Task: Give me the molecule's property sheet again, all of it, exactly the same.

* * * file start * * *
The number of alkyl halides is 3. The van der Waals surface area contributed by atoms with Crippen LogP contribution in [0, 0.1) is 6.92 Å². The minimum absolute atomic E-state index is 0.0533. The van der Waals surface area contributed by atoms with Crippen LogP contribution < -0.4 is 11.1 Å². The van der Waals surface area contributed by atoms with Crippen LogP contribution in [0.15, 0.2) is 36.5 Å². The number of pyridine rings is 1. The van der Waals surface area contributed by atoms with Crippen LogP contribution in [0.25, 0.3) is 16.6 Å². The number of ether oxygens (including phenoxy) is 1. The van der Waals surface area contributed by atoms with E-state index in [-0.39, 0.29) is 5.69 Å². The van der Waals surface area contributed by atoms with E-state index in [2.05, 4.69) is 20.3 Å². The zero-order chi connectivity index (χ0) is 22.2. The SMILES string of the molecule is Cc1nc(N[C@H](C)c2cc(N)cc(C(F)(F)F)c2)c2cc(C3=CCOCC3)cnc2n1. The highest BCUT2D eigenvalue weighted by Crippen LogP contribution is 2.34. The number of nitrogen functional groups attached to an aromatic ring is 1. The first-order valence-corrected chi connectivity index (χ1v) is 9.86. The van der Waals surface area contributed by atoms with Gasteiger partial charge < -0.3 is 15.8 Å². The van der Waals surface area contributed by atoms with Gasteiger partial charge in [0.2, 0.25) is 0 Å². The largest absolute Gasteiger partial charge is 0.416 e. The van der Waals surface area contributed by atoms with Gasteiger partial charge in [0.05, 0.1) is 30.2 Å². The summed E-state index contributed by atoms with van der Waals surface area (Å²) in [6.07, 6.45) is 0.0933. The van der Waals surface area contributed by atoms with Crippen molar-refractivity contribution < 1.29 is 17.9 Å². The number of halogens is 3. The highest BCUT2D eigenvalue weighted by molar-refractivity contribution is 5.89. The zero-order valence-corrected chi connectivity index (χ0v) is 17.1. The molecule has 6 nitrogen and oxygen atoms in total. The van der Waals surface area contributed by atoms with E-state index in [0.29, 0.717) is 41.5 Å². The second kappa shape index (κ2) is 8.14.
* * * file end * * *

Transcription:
The number of alkyl halides is 3. The van der Waals surface area contributed by atoms with Crippen LogP contribution in [0, 0.1) is 6.92 Å². The minimum absolute atomic E-state index is 0.0533. The van der Waals surface area contributed by atoms with Crippen LogP contribution < -0.4 is 11.1 Å². The van der Waals surface area contributed by atoms with Crippen LogP contribution in [0.15, 0.2) is 36.5 Å². The number of pyridine rings is 1. The van der Waals surface area contributed by atoms with Crippen LogP contribution in [0.25, 0.3) is 16.6 Å². The number of ether oxygens (including phenoxy) is 1. The van der Waals surface area contributed by atoms with E-state index in [-0.39, 0.29) is 5.69 Å². The van der Waals surface area contributed by atoms with E-state index in [2.05, 4.69) is 20.3 Å². The zero-order chi connectivity index (χ0) is 22.2. The SMILES string of the molecule is Cc1nc(N[C@H](C)c2cc(N)cc(C(F)(F)F)c2)c2cc(C3=CCOCC3)cnc2n1. The highest BCUT2D eigenvalue weighted by Crippen LogP contribution is 2.34. The number of nitrogen functional groups attached to an aromatic ring is 1. The first-order valence-corrected chi connectivity index (χ1v) is 9.86. The van der Waals surface area contributed by atoms with Gasteiger partial charge < -0.3 is 15.8 Å². The van der Waals surface area contributed by atoms with Gasteiger partial charge in [0.2, 0.25) is 0 Å². The largest absolute Gasteiger partial charge is 0.416 e. The van der Waals surface area contributed by atoms with Gasteiger partial charge in [0.05, 0.1) is 30.2 Å². The summed E-state index contributed by atoms with van der Waals surface area (Å²) in [6.07, 6.45) is 0.0933. The van der Waals surface area contributed by atoms with Crippen molar-refractivity contribution < 1.29 is 17.9 Å². The number of halogens is 3. The highest BCUT2D eigenvalue weighted by molar-refractivity contribution is 5.89. The zero-order valence-corrected chi connectivity index (χ0v) is 17.1. The molecule has 6 nitrogen and oxygen atoms in total. The van der Waals surface area contributed by atoms with E-state index in [0.29, 0.717) is 41.5 Å². The second kappa shape index (κ2) is 8.14.